“Excuse me, Sergeant,” I called out to the kidnapper who stood a few meters ahead of me, “I’m feeling tired and I need to rest.” (Recall that the kidnappers mandated us to address them as sergeants).
He responded to me favourably and said all of us should sit down at a convenient spot to take some rest. It was really a great relief for us because if we had continued trekking on without rest, I would have reached my breaking point.
We remained there for the next one hour before they led us to another spot in the forest where we had to pass the night. It would be around 2am by that time.
I was physically exhausted and my eyes had become needy of sleep. And in a matter of a few minutes, I have fallen into a very deep sleep.
The night of sleeping well
At the new location, we were happy to hear that we could “lie down and sleep there for the night.” Our bodies were already aching and our feet hurting from forced long-distance trekking in the treacherous forest.
Before we slept off, the kidnappers reminded us of their rules as usual. They must think we have short memories and must have forgotten their draconian rules.
“Don’t discuss amongst yourselves,” echoed one of them. “And you must take permission from us before you stand up in the night. If you stand suddenly, we will send bullets through your skull.”
This would be the third night I would sleep in the forest as their hostage. So far, I have become familiar with the rules and I wasn’t planning on flouting them. After all, I don’t want any bullet piercing my skull.
Before I finally dosed off, I took a few moments to pray, “Thank You Lord because you are with us even in this ugly situation we have found ourselves. Thank You because You have restrained these people from carrying out their threats of death against anyone one of us.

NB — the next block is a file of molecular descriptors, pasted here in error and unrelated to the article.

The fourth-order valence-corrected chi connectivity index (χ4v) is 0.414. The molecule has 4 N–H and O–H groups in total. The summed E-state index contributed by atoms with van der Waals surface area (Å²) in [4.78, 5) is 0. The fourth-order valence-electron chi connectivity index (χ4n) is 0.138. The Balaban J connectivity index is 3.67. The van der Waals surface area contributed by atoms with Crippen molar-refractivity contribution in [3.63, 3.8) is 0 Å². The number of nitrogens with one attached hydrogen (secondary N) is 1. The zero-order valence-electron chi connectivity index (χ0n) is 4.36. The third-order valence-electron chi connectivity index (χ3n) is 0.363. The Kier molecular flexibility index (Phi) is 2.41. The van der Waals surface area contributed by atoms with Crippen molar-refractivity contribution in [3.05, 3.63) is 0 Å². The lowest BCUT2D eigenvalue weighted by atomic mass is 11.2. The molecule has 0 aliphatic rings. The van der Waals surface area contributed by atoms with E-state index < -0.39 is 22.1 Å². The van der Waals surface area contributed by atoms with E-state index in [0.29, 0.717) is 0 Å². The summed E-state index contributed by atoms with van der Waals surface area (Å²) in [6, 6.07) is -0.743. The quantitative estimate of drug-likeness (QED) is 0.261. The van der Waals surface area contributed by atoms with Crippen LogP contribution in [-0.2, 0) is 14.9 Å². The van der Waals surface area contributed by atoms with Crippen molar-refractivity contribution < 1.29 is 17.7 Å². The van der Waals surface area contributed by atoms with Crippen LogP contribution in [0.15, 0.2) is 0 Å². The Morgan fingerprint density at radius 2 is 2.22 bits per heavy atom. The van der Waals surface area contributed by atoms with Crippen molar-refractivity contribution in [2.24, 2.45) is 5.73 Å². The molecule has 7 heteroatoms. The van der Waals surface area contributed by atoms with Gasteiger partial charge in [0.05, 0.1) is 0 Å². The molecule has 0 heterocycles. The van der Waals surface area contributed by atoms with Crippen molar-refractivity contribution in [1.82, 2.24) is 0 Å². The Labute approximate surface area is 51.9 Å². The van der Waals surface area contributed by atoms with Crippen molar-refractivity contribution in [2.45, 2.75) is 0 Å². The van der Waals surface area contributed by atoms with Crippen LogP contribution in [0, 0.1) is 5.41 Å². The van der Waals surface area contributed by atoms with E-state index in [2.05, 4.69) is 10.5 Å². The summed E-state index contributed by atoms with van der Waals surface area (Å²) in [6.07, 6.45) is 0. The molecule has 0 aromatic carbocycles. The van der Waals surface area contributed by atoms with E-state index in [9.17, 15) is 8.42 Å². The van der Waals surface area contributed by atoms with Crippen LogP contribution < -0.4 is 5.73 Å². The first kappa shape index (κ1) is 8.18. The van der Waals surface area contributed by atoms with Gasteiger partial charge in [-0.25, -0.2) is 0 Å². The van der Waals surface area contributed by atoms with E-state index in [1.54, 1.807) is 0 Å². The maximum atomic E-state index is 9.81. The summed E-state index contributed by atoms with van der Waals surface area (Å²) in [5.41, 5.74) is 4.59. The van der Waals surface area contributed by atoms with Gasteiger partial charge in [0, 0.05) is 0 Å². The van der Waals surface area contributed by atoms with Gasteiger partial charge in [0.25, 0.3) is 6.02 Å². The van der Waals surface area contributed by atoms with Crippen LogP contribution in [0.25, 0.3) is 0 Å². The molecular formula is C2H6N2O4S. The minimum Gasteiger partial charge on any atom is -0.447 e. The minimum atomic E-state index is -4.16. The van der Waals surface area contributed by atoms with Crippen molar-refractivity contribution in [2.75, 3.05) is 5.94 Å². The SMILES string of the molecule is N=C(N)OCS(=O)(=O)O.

“Lord, I’m tired of this jungle. Please, touch their hearts to reduce the amount they have demanded as my ransom so I can regain my freedom.”
For the first time in three nights, I slept soundly on the forest floors. I guess it was because of the physical exhaustion we had suffered during the day and in the earlier part of the night.
The night was short but the sleep was deep. And before long, we were already seeing the dawning of a new day. And it turned out to be a good morning.
Joy comes in the morning
As I opened my eyes, I could see tiny Sun rays emanating from the distant horizon to the forest skies. With that, the kidnappers could see our faces and our entire body frame but we could not see theirs because they remained tightly kitted from head to toe with their faces still hidden behind bandits’ masks.
The first thing that morning, the leader of the kidnappers walked to where I sat on the floor and said, “Now, tell your family to make up the money they have raised to three million.
“If they can do that today, you will regain your freedom. If they don’t meet up, the ransom amount will return to the five million Naira we earlier demanded.” Deep inside me, I felt grateful that God had heard my prayer of last night, but I didn’t show it.
He handed me my cellphone to call my wife to communicate the new development to her. And she promised to do her best to meet up with the reduced target sum, explaining that even the money meant for the burial had been diverted to the ransom fund.
As usual, the phone was set on speaker mode so everyone on the ground was in on the conversation. It was that conversation that reminded me of something that made me have a moment to shed some tears that morning.
But then I would soon realise that crying while being held hostage can earn you multiple slaps on the head.*
*Continued in Part 8